Heirloom Seeds, why grow them?
Why Grow Heirloom Seeds?
When we bought seeds for the first time, we did not know what the difference was between heirloom, open-pollinated, hybrid, and GMO. If you are asking yourselves the same questions we used to, we have tried to summarize the main differences for you.
What is an Heirloom seed?
Heirloom seeds come from open-pollinated plants that pass on similar characteristics and traits from the parent plant to the child plant. An Heirloom seed (or heritage seed) has one parent plant. It is interesting to note that the definition of Heirloom seeds may not be the same for all gardeners. Some gardeners will say that Heirloom plants are those that were introduced before the last 50 years, while others will say that Heirloom varieties are those introduced before the 1920's. In general, an Heirloom variety is a plant variety that has a history of being passed down within a family or community and has been around for a long time. Therefore, Heirlooms are seeds that are possible to regrow and pass on from one generation to the next.
Are Heirloom seeds organic or non-organic?
In most cases, Heirloom plants are organic because they have been usually grown for their own consumptions by families, small scale gardeners or communities who do not generally use pesticides, herbicides or any harmful chemicals. However, there may be minor instances where some chemicals may be used by some families since Heirloom plants do not have the similar level of protection that hybrid and GMOs plants provide against diseases and pests. But this is quite rare. Usually, Heirloom seeds are passed on within families similar to the generational sharing of heritage jewelry and are cherished. Simply put, an Heirloom seed refers to the heritage of a plant and its transmission through multiple generations, while organic refers to a growing practice. They are two different things. You can therefore have an organic seed that is a hybrid.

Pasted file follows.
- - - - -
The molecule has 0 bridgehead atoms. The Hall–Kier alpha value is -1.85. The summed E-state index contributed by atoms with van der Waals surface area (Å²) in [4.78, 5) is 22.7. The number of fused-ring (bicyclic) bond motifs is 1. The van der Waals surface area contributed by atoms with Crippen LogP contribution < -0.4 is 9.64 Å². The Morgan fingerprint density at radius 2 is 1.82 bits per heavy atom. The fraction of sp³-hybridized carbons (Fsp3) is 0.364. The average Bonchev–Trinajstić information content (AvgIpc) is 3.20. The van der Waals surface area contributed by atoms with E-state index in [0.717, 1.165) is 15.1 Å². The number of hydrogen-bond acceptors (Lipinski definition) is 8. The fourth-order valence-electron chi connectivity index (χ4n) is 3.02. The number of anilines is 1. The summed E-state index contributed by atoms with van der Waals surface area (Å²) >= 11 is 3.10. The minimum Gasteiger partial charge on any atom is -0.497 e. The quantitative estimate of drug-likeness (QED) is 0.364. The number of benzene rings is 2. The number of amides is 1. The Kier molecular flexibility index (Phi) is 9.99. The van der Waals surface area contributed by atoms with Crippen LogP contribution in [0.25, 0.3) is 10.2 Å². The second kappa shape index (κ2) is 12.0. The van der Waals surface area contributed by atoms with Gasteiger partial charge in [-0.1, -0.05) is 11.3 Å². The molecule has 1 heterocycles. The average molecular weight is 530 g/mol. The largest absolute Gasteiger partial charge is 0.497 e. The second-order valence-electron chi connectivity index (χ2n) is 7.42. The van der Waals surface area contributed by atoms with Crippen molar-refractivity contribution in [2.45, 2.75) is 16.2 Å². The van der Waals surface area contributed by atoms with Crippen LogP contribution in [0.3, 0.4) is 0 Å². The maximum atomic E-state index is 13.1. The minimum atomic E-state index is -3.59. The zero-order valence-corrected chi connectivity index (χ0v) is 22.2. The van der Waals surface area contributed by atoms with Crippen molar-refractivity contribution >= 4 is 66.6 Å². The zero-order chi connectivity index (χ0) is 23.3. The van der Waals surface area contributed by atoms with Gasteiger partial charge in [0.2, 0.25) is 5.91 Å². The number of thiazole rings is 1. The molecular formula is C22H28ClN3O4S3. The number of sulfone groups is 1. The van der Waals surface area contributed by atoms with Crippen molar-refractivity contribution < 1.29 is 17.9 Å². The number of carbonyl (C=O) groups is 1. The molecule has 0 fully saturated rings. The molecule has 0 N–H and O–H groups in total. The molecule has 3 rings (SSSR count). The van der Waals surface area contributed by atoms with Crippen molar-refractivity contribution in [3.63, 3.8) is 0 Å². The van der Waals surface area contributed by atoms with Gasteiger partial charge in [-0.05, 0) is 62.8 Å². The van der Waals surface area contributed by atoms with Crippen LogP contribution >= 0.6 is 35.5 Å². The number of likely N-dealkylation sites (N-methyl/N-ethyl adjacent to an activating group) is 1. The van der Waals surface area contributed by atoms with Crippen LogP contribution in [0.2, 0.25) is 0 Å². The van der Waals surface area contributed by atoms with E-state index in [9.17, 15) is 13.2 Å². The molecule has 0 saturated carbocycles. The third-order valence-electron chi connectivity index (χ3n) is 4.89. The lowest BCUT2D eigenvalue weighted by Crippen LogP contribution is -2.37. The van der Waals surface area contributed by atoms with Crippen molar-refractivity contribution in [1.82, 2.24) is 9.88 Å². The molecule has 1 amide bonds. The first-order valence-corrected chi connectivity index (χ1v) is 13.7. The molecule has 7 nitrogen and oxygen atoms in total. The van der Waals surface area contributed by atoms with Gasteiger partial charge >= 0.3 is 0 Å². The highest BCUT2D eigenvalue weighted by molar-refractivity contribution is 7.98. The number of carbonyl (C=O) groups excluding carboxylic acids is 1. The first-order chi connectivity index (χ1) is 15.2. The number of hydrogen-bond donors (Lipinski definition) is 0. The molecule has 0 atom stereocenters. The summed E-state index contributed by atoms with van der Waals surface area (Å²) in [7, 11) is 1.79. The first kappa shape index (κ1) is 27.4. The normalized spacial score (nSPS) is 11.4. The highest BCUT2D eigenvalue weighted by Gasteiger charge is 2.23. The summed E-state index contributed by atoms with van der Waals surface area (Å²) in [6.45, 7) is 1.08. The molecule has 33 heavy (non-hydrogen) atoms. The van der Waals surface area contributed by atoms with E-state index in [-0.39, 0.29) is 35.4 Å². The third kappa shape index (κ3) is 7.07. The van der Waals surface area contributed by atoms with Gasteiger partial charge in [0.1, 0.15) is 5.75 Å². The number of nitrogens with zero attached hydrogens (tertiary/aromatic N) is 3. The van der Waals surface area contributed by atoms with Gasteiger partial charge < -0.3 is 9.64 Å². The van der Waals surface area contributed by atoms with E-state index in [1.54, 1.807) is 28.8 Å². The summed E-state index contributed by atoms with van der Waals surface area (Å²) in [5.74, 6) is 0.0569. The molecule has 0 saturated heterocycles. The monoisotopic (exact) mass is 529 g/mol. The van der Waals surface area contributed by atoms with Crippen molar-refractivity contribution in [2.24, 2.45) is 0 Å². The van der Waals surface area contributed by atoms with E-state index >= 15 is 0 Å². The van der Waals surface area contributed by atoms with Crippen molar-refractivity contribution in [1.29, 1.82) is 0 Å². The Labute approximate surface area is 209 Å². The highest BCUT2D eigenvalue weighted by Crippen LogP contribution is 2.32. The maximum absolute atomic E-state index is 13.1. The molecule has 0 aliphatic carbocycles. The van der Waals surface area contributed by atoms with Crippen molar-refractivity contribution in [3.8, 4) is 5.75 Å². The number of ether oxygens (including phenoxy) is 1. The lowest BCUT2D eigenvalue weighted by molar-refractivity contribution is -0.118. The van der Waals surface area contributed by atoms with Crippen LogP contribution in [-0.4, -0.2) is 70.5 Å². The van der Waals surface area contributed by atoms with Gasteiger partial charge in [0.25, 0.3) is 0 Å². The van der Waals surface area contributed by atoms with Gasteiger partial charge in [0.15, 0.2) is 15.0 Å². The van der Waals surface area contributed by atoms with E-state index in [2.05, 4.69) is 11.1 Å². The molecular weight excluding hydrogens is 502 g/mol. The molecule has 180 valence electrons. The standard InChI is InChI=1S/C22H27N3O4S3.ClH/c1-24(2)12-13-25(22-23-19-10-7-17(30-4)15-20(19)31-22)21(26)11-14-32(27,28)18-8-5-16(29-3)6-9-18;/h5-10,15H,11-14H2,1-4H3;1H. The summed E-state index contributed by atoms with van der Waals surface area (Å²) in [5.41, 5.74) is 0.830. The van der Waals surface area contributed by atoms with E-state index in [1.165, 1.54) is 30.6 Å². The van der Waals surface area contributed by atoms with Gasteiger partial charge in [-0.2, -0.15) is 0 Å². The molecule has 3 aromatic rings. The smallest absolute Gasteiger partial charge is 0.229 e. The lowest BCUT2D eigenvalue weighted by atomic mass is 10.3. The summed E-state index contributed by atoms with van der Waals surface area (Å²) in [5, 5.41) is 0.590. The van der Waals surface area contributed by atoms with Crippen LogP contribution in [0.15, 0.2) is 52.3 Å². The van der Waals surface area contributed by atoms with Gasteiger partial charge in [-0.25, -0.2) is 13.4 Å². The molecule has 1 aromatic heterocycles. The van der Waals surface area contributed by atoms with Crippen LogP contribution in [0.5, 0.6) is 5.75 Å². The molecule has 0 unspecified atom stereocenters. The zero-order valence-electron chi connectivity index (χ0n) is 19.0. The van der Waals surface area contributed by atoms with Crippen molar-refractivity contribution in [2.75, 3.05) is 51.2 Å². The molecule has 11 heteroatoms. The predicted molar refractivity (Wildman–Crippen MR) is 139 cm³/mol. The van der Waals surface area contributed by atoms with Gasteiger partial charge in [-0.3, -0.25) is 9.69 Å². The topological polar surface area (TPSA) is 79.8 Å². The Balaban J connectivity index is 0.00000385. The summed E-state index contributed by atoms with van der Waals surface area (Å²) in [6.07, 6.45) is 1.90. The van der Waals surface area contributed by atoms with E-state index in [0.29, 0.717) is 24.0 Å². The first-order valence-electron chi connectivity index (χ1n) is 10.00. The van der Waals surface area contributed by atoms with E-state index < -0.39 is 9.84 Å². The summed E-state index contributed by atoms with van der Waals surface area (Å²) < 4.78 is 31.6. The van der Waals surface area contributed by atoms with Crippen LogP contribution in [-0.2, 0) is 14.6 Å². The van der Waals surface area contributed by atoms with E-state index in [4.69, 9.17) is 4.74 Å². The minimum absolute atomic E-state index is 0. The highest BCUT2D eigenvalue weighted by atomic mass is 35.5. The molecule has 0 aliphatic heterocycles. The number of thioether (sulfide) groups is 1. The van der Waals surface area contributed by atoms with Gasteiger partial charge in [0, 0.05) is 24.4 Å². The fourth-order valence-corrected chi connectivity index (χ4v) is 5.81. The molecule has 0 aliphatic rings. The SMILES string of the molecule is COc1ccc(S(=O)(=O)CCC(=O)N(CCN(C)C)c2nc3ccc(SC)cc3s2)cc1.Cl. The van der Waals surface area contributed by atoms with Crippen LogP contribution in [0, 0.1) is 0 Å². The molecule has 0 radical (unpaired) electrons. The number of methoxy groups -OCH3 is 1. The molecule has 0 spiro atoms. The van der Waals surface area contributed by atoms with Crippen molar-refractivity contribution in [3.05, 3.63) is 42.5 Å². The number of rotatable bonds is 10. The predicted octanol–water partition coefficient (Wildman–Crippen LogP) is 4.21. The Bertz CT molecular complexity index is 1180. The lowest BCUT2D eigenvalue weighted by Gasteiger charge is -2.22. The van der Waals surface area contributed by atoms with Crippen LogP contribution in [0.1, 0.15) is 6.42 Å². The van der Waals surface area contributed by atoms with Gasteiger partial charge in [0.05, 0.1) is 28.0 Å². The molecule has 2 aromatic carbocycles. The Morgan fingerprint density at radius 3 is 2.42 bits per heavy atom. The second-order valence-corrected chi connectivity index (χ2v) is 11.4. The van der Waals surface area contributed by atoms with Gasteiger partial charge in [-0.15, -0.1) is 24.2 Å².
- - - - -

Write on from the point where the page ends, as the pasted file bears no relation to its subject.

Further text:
To summarize, Heirloom seeds are usually organic.
What is the difference between Heirloom vs. Open-Pollinated vs. Hybrid vs. GMO?
There are indeed important differences that anyone should be aware of when it comes to Heirloom, Open-pollinated, hybrid, and GMO plants. First, Heirloom plants are the only ones that breed true to type or true to seed. This is because as we mentioned earlier, the same characteristics from the parent plant are passed on from generation to generation. The same cannot be said for hybrid and GMO. Hybrid plants are produced when different varieties of plants cross-pollinate, which can happen naturally in nature or with human intervention. Because there are different varieties of plants involved, there is no guaranteed that the offspring of hybrid plants will produce traits identical to the parent plant.
Open-pollination is when pollination occurs by insect, bird, wind, humans, or other natural mechanisms.
Because the flow of pollen is not restricted between individuals, open-pollinated plants are more genetically diverse. Open-pollinated plants will slowly adapt to local growing conditions and climate as time goes by. However, the seed from an open-pollinated plant will only remain true-to-type as long as the pollen is not shared between different varieties within the same species. Open-pollination is great though as it diversifies the plant genetic material.